collecting and storing activity data and relationship data by a server computer, the relationship data including assigned personality traits of each virtual character of a pair of virtual characters and points allocated from each character to the other character of the pair of virtual characters;
setting, by the server computer, a relationship scale value for each character of the pair of virtual characters to an initial value based on a combination of the personality traits assigned to each virtual character of the pair of virtual characters and the points allocated from each character to the other, wherein the initial value of the relationship scale value is randomly selected from a predetermined range of points on a relationship scale determined by an initial personality type of each character and wherein the relationship scale value is representative of the level of affinity for a first virtual character of the pair by a second virtual character of the pair;
adjusting, by the server computer, the relationship scale value based on the relationship data; and
transmitting relationship scale data over a computer network for display by a user computer, the relationship scale data being related to the relationship scale value for one of the characters of the pair of virtual characters.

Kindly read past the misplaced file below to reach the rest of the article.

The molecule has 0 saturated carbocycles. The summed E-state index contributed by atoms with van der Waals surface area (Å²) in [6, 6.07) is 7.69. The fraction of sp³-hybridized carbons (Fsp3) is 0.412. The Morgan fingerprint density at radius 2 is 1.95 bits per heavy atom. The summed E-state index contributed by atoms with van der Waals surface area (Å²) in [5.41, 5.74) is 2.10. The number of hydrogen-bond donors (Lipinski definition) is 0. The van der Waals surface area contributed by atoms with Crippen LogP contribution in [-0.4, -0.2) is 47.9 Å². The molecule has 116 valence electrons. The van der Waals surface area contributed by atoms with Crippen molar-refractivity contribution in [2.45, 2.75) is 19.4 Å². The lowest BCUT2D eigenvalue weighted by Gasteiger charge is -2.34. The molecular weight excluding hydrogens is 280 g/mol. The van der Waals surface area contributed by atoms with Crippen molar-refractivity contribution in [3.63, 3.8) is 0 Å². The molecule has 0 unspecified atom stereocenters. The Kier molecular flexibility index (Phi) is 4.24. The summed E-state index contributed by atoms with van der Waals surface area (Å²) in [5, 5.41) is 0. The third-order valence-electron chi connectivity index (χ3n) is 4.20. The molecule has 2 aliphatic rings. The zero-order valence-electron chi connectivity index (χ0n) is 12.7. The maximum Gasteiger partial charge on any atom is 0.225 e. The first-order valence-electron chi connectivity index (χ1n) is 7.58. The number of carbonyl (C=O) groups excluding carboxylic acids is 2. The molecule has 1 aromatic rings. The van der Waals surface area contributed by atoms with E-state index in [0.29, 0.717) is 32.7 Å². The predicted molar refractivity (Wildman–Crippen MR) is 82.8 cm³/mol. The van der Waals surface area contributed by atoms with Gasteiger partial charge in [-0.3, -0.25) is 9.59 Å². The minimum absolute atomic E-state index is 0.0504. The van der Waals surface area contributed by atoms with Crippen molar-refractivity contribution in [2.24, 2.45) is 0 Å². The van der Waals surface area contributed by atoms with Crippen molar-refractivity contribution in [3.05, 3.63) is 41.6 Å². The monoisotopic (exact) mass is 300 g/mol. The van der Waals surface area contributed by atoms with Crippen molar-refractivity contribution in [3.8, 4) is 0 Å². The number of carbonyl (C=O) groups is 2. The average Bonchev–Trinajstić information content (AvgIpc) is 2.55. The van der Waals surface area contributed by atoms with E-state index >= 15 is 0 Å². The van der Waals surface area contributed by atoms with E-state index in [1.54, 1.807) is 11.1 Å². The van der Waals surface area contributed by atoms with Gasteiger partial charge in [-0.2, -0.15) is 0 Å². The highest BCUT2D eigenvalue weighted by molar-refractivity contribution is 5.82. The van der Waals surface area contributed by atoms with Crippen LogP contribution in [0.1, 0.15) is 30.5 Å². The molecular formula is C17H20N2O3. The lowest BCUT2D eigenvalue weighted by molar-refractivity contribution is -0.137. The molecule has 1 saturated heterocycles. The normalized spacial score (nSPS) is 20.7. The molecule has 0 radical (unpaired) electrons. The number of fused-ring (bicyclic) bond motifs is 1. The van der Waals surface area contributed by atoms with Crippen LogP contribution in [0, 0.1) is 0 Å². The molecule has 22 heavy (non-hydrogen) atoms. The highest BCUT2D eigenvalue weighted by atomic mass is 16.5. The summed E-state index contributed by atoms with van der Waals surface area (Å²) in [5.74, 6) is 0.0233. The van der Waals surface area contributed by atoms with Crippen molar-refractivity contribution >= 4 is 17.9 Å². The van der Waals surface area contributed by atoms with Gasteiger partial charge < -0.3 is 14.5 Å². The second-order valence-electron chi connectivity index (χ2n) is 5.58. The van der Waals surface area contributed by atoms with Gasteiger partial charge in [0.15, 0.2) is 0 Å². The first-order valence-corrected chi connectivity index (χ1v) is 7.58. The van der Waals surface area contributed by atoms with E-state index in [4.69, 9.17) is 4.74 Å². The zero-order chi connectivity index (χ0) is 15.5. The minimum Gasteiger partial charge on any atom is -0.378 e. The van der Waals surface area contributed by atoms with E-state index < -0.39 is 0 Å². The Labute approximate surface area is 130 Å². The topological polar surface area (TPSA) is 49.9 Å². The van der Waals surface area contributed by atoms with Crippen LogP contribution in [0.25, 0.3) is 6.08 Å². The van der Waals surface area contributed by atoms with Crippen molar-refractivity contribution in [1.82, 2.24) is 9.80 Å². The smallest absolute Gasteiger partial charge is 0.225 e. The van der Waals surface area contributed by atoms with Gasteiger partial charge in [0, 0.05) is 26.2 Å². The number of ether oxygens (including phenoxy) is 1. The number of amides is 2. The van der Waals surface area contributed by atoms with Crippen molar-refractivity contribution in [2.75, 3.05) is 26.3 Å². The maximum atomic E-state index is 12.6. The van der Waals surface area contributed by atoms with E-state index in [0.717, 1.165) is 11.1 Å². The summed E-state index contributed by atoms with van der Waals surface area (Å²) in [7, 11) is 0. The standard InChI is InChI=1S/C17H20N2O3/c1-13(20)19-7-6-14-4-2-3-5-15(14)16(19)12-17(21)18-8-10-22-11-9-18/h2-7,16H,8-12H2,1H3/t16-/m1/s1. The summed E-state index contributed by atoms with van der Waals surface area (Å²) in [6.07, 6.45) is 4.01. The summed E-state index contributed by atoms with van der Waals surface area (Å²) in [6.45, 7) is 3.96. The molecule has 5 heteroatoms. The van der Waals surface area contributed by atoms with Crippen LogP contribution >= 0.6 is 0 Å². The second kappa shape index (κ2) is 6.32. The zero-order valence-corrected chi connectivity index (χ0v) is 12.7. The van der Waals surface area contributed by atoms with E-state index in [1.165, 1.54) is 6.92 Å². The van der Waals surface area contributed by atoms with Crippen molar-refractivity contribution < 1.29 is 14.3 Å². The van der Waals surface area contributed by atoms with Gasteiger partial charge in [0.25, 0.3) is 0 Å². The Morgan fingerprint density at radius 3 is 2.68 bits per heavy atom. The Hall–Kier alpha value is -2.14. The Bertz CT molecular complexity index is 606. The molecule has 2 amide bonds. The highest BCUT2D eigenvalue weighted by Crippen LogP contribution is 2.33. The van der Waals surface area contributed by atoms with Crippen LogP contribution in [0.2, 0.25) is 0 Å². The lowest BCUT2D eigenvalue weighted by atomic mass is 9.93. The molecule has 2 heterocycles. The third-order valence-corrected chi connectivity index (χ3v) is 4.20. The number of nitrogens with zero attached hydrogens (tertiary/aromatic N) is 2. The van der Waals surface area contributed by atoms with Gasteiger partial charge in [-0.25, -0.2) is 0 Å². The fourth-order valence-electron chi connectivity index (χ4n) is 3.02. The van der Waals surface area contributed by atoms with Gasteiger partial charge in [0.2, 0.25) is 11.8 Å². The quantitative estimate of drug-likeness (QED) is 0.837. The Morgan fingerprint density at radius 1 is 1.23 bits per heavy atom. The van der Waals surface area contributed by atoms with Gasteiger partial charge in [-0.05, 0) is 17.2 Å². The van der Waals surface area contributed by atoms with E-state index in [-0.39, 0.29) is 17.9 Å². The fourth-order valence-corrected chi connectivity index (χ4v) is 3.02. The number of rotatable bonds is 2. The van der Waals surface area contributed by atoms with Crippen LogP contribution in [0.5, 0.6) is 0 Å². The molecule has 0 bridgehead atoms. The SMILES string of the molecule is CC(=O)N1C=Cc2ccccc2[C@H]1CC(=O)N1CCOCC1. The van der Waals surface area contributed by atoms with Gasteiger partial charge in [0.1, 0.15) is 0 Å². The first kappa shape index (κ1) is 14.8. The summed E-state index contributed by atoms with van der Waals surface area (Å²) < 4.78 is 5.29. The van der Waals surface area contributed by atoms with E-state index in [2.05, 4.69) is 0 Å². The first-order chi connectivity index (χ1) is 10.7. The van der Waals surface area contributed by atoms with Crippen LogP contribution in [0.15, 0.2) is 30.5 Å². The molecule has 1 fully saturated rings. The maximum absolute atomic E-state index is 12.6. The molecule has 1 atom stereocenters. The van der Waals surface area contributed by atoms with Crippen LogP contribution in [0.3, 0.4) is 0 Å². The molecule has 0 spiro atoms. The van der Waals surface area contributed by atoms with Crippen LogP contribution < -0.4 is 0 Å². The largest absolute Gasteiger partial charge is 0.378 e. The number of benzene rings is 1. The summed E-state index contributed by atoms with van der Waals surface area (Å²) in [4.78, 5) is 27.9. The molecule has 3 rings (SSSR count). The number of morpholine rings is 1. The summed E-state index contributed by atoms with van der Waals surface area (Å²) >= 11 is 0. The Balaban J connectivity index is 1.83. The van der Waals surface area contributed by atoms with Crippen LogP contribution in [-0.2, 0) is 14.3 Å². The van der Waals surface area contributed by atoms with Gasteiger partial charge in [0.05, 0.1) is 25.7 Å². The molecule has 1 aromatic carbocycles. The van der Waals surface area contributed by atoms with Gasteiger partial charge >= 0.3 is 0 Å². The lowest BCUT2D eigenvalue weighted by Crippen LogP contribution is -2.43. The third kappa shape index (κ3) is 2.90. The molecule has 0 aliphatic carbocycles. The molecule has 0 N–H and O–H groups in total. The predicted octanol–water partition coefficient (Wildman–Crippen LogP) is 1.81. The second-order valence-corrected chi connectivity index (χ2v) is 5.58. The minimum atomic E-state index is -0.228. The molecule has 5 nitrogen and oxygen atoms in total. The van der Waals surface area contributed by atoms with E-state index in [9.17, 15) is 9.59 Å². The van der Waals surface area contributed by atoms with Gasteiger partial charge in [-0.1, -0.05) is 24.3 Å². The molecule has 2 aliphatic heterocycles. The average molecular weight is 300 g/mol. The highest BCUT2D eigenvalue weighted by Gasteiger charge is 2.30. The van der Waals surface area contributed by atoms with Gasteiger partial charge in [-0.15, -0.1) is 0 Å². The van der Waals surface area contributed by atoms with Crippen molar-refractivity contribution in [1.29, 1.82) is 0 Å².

11. The method of claim 10, wherein a plurality of pairs of virtual characters each comprise first and second virtual characters, each first virtual character having an assigned relationship scale value representative of the affinity of the first virtual character for the second virtual character, and further comprising:
grouping, by the server computer, at least a subset of the first virtual characters to participate in an identified group activity based on the respective assigned relationship scale value.
12. The method claim 10, wherein each initial value is based on a personality type matrix.
13. The method of claim 10 further comprising:
receiving the relationship scale value for each virtual character of the pair of virtual characters and then selecting one or more emotes to transmit over a computer network for display with a first one of the pair of virtual characters, wherein the selected emotes characterize the relationship that the first one has toward a second one of the pair of virtual characters at a current time.
14. The method of claim 10, where the relationship scale of a first virtual character to a second virtual character is displayed with the first virtual character when the first and second virtual characters come into proximity within the virtual world.